Wi14 Keynote: Reshma Saujani on How to Be Brave, Not Perfect

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Reshma Saujani, whose book Brave, Not Perfect: Fear Less, Fail More, and Live Bolder will be published by the Crown Publishing Group’s Currency imprint on February 5, appeared as a keynote speaker at the American Booksellers Association’s 2019 Winter Institute in Albuquerque, where she discussed the importance of teaching girls to take risks and not fear failure, rather than pursue perfection in all things.

Author and Girls Who Code CEO Reshma Saujani addresses booksellers at Winter Institute.
Author and Girls Who Code CEO Reshma Saujani addresses booksellers at Winter Institute.

Saujani is the founder and CEO of the nonprofit Girls Who Code, which aims to close the gender gap in STEM fields and encourage girls to explore computer programming; she is also the New York Times bestselling author of the 13-book Girls Who Code series. Inspired by her popular 2016 TED Talk, Saujani’s newest book features girls and women across the U.S. talking about their professional and personal stories of bravery, and provides everyday strategies for taking more risks and avoiding unhealthy perfectionism.

In her keynote speech, Saujani traced the development of her “obsession with being brave,” as she put it. At age 33, Saujani was working a soul-crushing job as a financial services lawyer and wondering why she was so absolutely miserable. In her mind, she had done everything right: attended Harvard’s Kennedy School of Government, gone to Yale Law School, gotten straight As. One day, fed up, Saujani walked into her boss’ office and quit to pursue something she knew in her heart would make her happy: running for Congress.

Brave, Not Perfect coverShe told booksellers that her 2010 Democratic primary campaign for the 14th Congressional District of New York was the best 10 months of her life. Despite weathering a humiliating primary loss to long-term incumbent Carolyn Maloney, Saujani had finally done what she had pledged to do as a little girl: to serve the country that saved the life of her parents, Indian immigrants who escaped Idi Amin’s Uganda in the 1970s.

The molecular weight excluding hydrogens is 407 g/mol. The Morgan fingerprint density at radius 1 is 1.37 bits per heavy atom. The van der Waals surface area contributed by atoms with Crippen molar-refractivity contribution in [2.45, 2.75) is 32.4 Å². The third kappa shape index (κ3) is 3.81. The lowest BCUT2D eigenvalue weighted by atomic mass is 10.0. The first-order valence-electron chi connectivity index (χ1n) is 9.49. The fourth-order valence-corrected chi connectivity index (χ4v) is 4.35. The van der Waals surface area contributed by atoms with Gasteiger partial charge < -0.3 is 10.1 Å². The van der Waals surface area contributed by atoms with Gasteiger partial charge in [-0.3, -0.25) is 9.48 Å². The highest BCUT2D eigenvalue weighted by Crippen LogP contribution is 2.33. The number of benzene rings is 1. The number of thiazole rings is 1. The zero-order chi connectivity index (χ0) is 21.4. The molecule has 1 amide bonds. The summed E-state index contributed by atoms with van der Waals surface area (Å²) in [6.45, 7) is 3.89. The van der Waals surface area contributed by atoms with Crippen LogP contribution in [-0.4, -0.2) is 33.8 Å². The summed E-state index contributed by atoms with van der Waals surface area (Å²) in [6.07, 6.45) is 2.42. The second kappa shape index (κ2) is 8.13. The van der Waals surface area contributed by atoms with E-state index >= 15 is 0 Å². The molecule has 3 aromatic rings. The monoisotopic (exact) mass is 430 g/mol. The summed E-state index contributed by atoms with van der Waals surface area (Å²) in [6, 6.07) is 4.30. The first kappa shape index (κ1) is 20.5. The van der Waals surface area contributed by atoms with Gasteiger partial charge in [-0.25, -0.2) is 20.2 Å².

“I tell you this story because I was 33 years old, and when I ran for Congress, it was the first time in my life that I had done something that was truly brave,” said Saujani. “And I often ask myself, what took me so long? And what took me so long was that before then I thought that if I tried something and I failed, that failure would break me.”

In learning more about the bookselling industry, Saujani talked to a number of indie booksellers who identify with that same anxious feeling; one bookseller she spoke to lives in such fear of missing an e-mail, she refuses to put up an “out of office” message. “It’s not easy being an indie bookseller today, and this fear of failure looms so large for so many of you,” Saujani said. “And the stakes are high when you’re running up against high rent or Amazon or minimum wage [issues].”

Saujani identified three myths of perfection for her audience of booksellers: one, polished equals perfect; two, once everything is perfect, I’ll be happy; and three, if I’m not perfect, everything will fall apart. When girls are taught to buy into this mode of thinking while growing up, she said, it can have long-ranging negative consequences. While men may feel this same pressure too, Saujani said, women especially suffer because it is a societal, structural problem. The idea that we raise girls to be perfect and we raise boys to be brave was the topic of her TED talk, which has been viewed more than four million times.

In her presentation at Winter Institute, Saujani showed a video in which British psychologists gave a group of boys and a group of girls a glass of salty-tasting lemonade to see if they would be honest in reporting the taste. In the video, the results were as predicted: while the boys volubly expressed their disgust, the girls pretended to enjoy the drink. Saujani attributed this result to our tendency to encourage perfectionism in young girls — in this case, being polite and people-pleasing.